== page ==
Give Us Books Not Husbands

Location: Harare, Zimbabwe 


Since 1997, Zimbabwe has been experiencing a crisis which has negatively impacted the economic and social situation of its populace. Whilst the current political climate is relatively stable, the economic situation in the country continues to further deteriorate. Most affected by this dynamic are the women and girls, they constitute the majority (over 52%) of the population and are living in abject poverty, with high unemployment and extreme food insecurity. In addition, many children are dropping out of school because parents cannot afford to pay school fees. Basic education in Zimbabwe is no longer free. School fees are beyond the reach of most poor and low income families leaving more than 1 million children between 6 to 15 years without schooling.

This situation has pushed many parents and guardians especially those who are poor to force their young girls to be married before the age of 18. Child marriage has predominantly affected girls who live in poverty. Girls from the poorest households are more than 4 times likely to be married before age 18. The less educated a girl, the more she is likely to be married during her childhood, hence the correlation between education and prevention of child marriage. 

The Zimbabwean government is a signatory to various international treaties such as the Convention on the Elimination of Discrimination against Women and the Convention on the Rights of the Child. These statutes seek to promote the welfare of children and to end child marriages. However this is not the reality on the ground.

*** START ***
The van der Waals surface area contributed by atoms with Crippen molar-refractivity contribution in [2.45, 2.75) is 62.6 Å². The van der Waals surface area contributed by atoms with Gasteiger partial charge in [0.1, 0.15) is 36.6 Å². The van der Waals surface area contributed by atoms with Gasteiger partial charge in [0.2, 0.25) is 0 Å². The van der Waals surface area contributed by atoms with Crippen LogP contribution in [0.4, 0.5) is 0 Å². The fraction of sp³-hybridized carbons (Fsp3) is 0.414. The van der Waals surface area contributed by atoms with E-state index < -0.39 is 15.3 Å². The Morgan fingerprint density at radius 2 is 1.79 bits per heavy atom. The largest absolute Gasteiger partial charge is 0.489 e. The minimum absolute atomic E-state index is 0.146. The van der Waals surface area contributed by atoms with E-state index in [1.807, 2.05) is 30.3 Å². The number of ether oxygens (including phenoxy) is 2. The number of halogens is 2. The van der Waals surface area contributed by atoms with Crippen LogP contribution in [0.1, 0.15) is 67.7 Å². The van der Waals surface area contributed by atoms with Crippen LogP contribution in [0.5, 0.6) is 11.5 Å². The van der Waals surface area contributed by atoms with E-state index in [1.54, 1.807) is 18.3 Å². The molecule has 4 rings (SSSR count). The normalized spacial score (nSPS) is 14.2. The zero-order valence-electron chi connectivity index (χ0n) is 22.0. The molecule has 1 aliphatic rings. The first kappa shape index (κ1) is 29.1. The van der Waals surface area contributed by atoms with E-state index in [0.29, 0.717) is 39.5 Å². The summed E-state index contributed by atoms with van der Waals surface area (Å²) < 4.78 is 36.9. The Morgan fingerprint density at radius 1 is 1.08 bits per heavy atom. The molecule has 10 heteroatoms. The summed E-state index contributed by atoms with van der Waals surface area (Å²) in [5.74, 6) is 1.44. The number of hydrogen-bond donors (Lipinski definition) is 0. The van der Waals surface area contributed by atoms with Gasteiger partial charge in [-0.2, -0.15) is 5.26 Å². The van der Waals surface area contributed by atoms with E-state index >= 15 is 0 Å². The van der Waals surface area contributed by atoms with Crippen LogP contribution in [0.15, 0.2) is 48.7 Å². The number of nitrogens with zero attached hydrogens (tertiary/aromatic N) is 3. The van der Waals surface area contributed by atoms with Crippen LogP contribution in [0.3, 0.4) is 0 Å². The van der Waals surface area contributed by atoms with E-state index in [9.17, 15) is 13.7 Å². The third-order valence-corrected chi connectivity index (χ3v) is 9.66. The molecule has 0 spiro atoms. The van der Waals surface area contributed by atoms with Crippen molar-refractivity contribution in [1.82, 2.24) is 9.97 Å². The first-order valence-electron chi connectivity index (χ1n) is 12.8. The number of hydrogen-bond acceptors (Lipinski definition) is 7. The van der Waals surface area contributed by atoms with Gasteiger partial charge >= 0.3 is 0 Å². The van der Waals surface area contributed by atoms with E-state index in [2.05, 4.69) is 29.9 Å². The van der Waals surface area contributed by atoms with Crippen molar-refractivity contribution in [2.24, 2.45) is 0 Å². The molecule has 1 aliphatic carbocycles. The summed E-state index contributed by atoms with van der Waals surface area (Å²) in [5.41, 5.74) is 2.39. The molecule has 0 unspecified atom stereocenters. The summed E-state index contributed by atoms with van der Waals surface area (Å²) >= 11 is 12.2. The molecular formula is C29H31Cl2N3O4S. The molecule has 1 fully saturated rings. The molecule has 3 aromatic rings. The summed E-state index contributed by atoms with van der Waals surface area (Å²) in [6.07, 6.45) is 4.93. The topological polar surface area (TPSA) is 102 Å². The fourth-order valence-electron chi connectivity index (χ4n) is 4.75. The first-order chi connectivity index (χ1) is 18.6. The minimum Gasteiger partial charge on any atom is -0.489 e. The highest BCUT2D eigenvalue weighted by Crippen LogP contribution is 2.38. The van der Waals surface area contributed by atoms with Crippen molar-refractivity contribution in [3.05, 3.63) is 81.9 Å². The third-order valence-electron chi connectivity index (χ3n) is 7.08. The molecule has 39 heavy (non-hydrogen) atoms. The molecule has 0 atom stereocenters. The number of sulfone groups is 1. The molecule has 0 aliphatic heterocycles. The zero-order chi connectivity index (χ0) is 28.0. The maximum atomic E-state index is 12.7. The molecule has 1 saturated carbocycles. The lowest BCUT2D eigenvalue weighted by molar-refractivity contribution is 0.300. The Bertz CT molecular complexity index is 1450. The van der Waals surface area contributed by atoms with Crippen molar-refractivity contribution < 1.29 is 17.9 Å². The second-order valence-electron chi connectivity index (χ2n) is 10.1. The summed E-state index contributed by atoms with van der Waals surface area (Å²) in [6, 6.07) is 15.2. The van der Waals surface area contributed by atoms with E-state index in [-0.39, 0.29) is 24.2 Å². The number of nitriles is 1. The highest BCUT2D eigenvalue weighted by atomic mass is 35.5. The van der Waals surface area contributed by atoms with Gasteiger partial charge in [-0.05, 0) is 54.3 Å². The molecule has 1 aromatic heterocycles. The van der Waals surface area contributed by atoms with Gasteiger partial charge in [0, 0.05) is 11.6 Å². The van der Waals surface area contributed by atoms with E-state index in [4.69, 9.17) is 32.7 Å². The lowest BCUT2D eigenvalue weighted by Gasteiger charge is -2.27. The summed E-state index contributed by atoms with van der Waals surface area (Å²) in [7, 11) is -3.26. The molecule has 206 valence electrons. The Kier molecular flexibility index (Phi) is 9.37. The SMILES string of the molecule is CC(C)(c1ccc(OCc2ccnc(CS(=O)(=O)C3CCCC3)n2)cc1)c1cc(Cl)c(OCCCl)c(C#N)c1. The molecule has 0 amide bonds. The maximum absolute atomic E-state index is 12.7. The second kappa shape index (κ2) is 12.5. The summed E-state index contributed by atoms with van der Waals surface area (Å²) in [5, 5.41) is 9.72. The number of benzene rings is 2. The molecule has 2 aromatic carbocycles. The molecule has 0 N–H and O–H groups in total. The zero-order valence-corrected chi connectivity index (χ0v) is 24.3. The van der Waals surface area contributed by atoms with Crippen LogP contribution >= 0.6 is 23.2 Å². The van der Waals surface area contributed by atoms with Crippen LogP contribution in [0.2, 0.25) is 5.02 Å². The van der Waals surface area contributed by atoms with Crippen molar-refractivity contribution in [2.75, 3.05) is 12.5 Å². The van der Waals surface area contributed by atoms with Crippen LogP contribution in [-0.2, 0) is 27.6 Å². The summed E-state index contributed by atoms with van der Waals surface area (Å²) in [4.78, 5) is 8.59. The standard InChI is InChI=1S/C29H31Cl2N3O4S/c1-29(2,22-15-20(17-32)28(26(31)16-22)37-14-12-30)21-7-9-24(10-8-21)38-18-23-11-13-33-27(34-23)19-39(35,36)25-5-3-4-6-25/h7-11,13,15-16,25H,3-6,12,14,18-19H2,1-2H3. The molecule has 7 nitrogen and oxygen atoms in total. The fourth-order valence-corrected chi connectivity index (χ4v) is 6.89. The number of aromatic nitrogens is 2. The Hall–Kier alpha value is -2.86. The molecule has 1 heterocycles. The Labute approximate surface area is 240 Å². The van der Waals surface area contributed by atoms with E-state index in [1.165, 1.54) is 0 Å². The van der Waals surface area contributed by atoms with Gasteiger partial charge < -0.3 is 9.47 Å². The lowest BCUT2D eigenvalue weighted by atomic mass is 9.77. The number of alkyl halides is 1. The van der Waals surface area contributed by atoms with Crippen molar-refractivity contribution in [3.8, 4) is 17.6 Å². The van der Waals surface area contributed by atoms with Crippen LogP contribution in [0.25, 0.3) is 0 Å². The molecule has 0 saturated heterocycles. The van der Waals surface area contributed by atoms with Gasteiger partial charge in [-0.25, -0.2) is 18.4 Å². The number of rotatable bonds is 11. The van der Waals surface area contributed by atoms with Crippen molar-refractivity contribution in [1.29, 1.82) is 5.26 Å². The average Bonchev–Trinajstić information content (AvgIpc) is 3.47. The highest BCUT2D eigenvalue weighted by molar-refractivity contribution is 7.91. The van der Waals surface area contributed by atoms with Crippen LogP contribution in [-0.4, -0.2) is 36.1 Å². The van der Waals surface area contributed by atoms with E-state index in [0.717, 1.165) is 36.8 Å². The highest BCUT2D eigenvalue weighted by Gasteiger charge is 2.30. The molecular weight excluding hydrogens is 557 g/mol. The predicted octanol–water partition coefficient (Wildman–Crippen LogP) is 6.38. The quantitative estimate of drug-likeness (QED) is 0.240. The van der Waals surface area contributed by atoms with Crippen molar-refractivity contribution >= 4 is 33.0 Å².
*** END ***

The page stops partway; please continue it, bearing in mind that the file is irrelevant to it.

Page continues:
Laws pertaining to marriage in Zimbabwe are discriminatory against girls; the Marriage Act allows girls age 16 to marry while the minimum age for a boy is 18. The Customary Marriages Act does not specify a minimum age of marriage. In 2013, Zimbabwe adopted a new Constitution which stipulates that “no person may be compelled to enter marriage against their will and calls on the state to ensure that “no children are pledged into marriage. In January 2016, the Constitutional Court ruled that the Marriage Act, which allowed girls as young as 16 to be married with their parents’ consent, was unconstitutional and recognized 18 years as the legal minimum age of marriage.

The impact of child marriages for girls goes beyond the obvious end to a career path. Child marriage brings an abrupt and unnatural end to a girl’s childhood and adolescence through imposing adult roles and responsibilities before she is physically, psychologically and emotionally prepared. Marriage imposes social isolation on girls, bringing unwanted separation from their friends and family. Once married, girls are most likely to feel powerless to refuse sex.

Child brides find it difficult to insist on condom use by husbands who are usually older and more sexually experienced making the girls vulnerable to HIV including other STDs. Child marriage can result in bonded labour or enslavement, a sentence to regular exposure to domestic or sexual violence and a pathway to commercial exploitation. Child brides are also under intense pressure to fall pregnant immediately after marriage presenting a major risk for both mother and the baby.

Project Specifics

Rockflower is partnering with Women Advocacy Project on a six month advocacy and awareness campaign for the prevention of child marriage and the spread of HIV/AIDS.

The initial project will reach the community members of Mabvunku - Tafara, Hopley and Mbare and engage in conversations with local community councils and the central government of Zimbabwe.

Project Partner:

Women Advocacy Project

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